Abstract 17687: Effect of Cardiorespiratory Fitness on Acute Inflammation Induced Increases in Arterial Stiffness in Older Adults
Introduction: Acute systemic inflammation or infection transiently increases arterial stiffness, while high levels of cardiorespiratory fitness are associated with decreased inflammation and arterial stiffness in older adults. We tested the hypothesis that high cardiorespiratory fitness would partially prevent the unfavorable effect of arterial stiffness produced by acute systemic inflammation in older adults.
Methods: Using a randomized double blind sham placebo-controlled design, 40 healthy older adults (male 20, female 20; age 67±5 yrs) were assigned to receive either an influenza vaccine (n=20) as a model to generate systemic inflammation or a sham vaccine (n=20). Subjects were divided into high fitness (34±6 ml/kg/min) or low fitness (26±3 ml/kg/min) group by peak oxygen uptake. C-reactive protein and interleukin 6 were measured as markers of inflammation and carotid-femoral pulse wave velocity, as an index of arterial stiffness, was assessed before and 48 hours after each vaccination.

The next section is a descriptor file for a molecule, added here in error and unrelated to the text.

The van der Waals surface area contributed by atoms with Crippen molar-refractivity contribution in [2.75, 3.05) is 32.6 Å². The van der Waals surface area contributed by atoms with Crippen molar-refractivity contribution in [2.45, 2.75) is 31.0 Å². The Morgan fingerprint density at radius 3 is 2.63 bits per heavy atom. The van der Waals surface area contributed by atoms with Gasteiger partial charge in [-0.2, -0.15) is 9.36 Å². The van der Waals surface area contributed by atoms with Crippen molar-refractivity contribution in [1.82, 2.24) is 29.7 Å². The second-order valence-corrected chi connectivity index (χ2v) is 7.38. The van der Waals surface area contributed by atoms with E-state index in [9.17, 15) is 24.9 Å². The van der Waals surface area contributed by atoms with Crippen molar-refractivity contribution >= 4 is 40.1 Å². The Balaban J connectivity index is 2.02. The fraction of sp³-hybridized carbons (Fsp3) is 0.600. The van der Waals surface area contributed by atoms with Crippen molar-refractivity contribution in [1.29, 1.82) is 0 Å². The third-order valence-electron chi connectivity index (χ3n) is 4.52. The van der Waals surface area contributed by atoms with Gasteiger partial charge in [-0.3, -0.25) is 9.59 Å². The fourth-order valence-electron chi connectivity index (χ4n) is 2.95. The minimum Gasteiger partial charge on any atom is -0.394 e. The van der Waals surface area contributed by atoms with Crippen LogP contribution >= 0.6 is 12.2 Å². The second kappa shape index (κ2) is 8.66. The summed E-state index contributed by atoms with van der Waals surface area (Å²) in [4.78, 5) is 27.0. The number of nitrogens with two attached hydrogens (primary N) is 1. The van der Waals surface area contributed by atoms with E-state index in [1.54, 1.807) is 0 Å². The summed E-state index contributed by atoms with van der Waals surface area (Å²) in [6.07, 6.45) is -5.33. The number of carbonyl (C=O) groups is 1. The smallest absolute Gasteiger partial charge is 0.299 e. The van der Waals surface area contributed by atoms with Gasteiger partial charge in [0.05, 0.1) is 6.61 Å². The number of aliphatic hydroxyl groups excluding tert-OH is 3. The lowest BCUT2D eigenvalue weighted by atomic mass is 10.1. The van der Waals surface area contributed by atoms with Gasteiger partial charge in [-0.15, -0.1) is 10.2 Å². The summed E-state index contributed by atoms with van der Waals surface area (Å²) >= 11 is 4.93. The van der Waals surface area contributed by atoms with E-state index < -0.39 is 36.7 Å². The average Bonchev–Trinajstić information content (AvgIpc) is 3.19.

Results: Compared with sham placebo, the influenza vaccination caused a significant increase in C-reactive protein (p=0.015) and interleukin 6 (p=0.043) compared with baseline vaccine. Carotid-femoral pulse wave velocity was significantly increased after influenza vaccination (9.4±1.7 to 10.3±2.1 m/s, p<0.05), but not sham vaccination (9.5±1.2 to 9.4±1.3 m/s, NS). Interestingly, the high fitness group had an attenuated increase in arterial stiffness compared to the low fitness group (Δ0.40.±0.13 vs. Δ1.31±0.39 m/s, p=0.04) after acute inflammation.
Conclusions: These findings show that acute inflammation significantly increases arterial stiffness in older adults, but these increases were attenuated in the high fitness group compared to the low fitness group. High cardiorespiratory fitness may have a cardioprotective effect in older adults exposed to acute inflammatory stimuli.
- © 2010 by American Heart Association, Inc.